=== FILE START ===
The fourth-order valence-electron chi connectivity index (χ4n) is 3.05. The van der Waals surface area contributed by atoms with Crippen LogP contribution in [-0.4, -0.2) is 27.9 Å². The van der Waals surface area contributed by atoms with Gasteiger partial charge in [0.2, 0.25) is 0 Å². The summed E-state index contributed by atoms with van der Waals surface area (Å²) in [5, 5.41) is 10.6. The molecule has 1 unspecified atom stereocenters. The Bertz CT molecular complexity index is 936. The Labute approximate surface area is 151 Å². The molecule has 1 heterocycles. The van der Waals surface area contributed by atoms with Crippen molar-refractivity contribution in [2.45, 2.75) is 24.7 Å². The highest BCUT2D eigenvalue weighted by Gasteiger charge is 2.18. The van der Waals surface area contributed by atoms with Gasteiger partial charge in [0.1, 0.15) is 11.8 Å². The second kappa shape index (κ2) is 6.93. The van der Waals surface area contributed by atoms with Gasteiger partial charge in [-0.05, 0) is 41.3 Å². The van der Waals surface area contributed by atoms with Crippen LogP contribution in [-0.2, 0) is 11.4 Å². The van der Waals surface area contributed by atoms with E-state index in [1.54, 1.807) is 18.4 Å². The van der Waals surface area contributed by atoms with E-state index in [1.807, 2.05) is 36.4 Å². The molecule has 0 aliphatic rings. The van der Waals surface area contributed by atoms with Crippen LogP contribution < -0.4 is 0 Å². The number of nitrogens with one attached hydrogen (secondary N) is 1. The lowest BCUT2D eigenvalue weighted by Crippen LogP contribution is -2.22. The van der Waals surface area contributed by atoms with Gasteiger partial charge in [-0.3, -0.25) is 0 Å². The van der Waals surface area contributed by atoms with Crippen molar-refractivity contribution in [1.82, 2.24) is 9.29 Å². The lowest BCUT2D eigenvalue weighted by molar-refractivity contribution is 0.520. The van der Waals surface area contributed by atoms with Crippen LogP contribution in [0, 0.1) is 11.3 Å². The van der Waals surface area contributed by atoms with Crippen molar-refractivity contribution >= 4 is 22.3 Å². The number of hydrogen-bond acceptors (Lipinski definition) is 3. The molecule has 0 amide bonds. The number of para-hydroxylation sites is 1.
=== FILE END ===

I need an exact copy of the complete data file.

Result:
The fourth-order valence-electron chi connectivity index (χ4n) is 3.05. The van der Waals surface area contributed by atoms with Crippen LogP contribution in [-0.4, -0.2) is 27.9 Å². The van der Waals surface area contributed by atoms with Gasteiger partial charge in [0.2, 0.25) is 0 Å². The summed E-state index contributed by atoms with van der Waals surface area (Å²) in [5, 5.41) is 10.6. The molecule has 1 unspecified atom stereocenters. The Bertz CT molecular complexity index is 936. The Labute approximate surface area is 151 Å². The molecule has 1 heterocycles. The van der Waals surface area contributed by atoms with Crippen molar-refractivity contribution in [2.45, 2.75) is 24.7 Å². The highest BCUT2D eigenvalue weighted by Gasteiger charge is 2.18. The van der Waals surface area contributed by atoms with Gasteiger partial charge in [0.1, 0.15) is 11.8 Å². The second kappa shape index (κ2) is 6.93. The van der Waals surface area contributed by atoms with Gasteiger partial charge in [-0.05, 0) is 41.3 Å². The van der Waals surface area contributed by atoms with Crippen LogP contribution in [-0.2, 0) is 11.4 Å². The van der Waals surface area contributed by atoms with E-state index in [1.54, 1.807) is 18.4 Å². The van der Waals surface area contributed by atoms with E-state index in [1.807, 2.05) is 36.4 Å². The molecule has 0 aliphatic rings. The van der Waals surface area contributed by atoms with Crippen LogP contribution < -0.4 is 0 Å². The number of nitrogens with one attached hydrogen (secondary N) is 1. The lowest BCUT2D eigenvalue weighted by Crippen LogP contribution is -2.22. The van der Waals surface area contributed by atoms with Gasteiger partial charge in [-0.3, -0.25) is 0 Å². The van der Waals surface area contributed by atoms with Crippen molar-refractivity contribution in [1.82, 2.24) is 9.29 Å². The lowest BCUT2D eigenvalue weighted by molar-refractivity contribution is 0.520. The van der Waals surface area contributed by atoms with Crippen LogP contribution in [0, 0.1) is 11.3 Å². The van der Waals surface area contributed by atoms with Crippen molar-refractivity contribution >= 4 is 22.3 Å². The number of hydrogen-bond acceptors (Lipinski definition) is 3. The molecule has 0 amide bonds. The number of para-hydroxylation sites is 1.